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Big Foot High School going green with worms

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Kayla Bunge
February 16, 2008

Apple cores, banana peels and coffee grounds soon could find their way out of the trash and into a compost bin at Big Foot High School.


Ag teacher Rick Henningfeld wants the school to try vermicomposting, a process by which worms convert organic waste into nutrient-rich, natural fertilizer.


“I want to show them that there are options for what to do with waste instead of tossing it into the garbage,” he said.


Henningfeld received a $100 grant from Wisconsin Ag in the Classroom to buy supplies for his “Got Worms?” project, which highlights the importance of worms in agriculture. Students in plant science will study how worms affect soil and plant growth, and students in agriscience will study the anatomy and physiology of worms. The natural resource class will learn about composting.


But it won’t just be the high school students who’ll get their hands on the worms. FFA students will take “suitcase lessons” to Walworth Elementary School as part of the Partners in Active Learning Support (PALS) program.


“We want them to learn along with us,” said Alicia Hodnik, a junior at Big Foot.


The high school launched its PALS program last year. Developed by the National FFA Organization, PALS is a mentoring program that matches high school ag students with elementary school students.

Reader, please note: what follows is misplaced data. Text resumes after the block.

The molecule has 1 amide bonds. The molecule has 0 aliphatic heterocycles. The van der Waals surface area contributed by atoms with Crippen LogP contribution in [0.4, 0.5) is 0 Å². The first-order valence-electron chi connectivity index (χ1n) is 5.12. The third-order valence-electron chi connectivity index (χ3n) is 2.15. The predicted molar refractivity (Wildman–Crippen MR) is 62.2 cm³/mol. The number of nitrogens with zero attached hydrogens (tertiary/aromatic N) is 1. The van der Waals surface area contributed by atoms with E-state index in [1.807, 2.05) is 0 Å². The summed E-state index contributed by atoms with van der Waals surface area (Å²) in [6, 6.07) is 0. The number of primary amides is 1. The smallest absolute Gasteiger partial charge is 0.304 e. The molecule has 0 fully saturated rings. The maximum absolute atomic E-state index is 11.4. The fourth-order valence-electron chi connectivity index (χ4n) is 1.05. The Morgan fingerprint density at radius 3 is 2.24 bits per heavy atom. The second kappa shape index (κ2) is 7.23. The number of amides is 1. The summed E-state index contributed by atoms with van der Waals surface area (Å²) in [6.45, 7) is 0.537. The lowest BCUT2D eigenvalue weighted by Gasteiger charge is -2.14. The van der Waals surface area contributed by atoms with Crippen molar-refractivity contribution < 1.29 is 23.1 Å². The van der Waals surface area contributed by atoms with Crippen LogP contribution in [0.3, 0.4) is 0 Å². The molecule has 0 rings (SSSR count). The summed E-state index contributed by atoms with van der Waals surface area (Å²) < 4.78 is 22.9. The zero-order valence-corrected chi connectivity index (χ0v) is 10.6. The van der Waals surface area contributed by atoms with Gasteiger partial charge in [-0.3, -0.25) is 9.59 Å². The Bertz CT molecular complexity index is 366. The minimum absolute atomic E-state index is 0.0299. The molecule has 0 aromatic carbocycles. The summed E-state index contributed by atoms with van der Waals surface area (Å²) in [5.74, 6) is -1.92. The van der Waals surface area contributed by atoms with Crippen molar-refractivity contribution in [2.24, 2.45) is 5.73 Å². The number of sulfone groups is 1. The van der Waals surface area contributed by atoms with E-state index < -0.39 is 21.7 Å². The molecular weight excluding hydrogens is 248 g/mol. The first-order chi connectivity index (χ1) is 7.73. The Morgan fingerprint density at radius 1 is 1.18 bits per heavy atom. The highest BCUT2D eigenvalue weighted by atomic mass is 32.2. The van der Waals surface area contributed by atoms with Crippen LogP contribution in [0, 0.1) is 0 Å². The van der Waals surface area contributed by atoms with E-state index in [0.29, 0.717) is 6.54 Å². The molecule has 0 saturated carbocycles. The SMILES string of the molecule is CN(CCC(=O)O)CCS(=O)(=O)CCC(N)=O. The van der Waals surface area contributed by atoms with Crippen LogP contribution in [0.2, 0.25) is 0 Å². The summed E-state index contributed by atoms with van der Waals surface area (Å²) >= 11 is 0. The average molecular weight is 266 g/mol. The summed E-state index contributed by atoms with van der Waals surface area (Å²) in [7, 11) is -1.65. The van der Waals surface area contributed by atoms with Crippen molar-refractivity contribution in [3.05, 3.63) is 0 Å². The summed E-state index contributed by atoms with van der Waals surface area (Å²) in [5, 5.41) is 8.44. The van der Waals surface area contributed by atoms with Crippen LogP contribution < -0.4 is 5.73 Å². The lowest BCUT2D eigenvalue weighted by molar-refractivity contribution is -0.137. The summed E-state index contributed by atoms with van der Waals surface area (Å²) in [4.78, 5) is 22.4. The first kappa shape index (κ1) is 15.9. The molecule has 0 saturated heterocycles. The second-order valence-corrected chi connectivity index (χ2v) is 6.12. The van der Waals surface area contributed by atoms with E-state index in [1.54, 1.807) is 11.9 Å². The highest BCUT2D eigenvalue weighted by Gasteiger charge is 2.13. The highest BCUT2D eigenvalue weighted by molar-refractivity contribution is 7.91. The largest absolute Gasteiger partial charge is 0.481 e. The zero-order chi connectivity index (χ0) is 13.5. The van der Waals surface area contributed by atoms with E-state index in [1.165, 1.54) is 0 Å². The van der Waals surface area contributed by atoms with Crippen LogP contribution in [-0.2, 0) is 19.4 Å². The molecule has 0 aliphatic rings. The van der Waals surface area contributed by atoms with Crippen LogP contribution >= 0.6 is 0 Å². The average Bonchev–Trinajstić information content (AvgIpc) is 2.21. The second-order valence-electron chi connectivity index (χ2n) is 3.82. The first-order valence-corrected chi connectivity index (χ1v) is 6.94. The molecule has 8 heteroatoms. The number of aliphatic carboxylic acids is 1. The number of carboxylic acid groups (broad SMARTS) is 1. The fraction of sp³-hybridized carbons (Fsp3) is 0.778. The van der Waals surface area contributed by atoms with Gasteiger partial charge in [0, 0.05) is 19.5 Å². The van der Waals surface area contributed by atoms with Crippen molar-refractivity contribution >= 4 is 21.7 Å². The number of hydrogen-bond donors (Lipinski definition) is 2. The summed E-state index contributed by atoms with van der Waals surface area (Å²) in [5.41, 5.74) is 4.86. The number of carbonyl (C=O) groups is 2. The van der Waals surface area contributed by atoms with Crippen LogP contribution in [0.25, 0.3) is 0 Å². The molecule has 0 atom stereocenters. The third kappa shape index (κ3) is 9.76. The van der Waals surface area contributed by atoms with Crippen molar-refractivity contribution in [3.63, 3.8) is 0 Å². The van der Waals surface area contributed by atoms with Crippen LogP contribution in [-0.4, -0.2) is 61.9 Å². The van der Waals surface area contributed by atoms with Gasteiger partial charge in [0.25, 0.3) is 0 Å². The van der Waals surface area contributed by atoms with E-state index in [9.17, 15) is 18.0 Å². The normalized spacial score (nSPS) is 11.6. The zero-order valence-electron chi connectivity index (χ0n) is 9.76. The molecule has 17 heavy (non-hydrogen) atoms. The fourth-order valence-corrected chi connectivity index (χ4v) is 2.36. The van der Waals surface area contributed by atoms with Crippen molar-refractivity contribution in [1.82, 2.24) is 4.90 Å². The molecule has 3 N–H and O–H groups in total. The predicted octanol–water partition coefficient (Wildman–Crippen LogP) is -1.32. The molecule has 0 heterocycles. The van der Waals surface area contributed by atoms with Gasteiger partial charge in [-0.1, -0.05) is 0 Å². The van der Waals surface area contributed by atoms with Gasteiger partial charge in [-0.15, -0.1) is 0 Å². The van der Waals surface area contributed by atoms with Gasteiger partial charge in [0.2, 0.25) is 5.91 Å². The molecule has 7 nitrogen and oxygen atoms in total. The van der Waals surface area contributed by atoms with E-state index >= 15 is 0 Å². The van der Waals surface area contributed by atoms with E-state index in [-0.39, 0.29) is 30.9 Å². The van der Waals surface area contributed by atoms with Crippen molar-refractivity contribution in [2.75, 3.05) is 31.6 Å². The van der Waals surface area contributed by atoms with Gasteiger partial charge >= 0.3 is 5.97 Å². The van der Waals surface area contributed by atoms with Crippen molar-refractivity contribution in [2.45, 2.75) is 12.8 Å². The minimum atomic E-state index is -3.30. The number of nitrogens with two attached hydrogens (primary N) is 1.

“Most children…don’t have a really good grasp of what (agriculture) is,” Hodnik said. “Most of them think it’s just a farmer.”


The FFA students spend about half an hour once a week with fourth-graders using hands-on lessons to teach them about major topics in agriculture. Last year, for example, the students grew marigolds and raised quail eggs.


Henningfeld said he’s wanted to expand the PALS program, and the worms are a perfect addition.


And not only that, but the worms fit right in with the high school’s efforts to be more environmentally friendly. Last year, the school began recycling paper, glass and plastic.


For Henningfeld, it goes back to a different three R’s: reduce, reuse, recycle.


“There are things they can do even at their home that can reduce waste, that are beneficial for the environment,” he said. “I want them to see there’s other options out there.”



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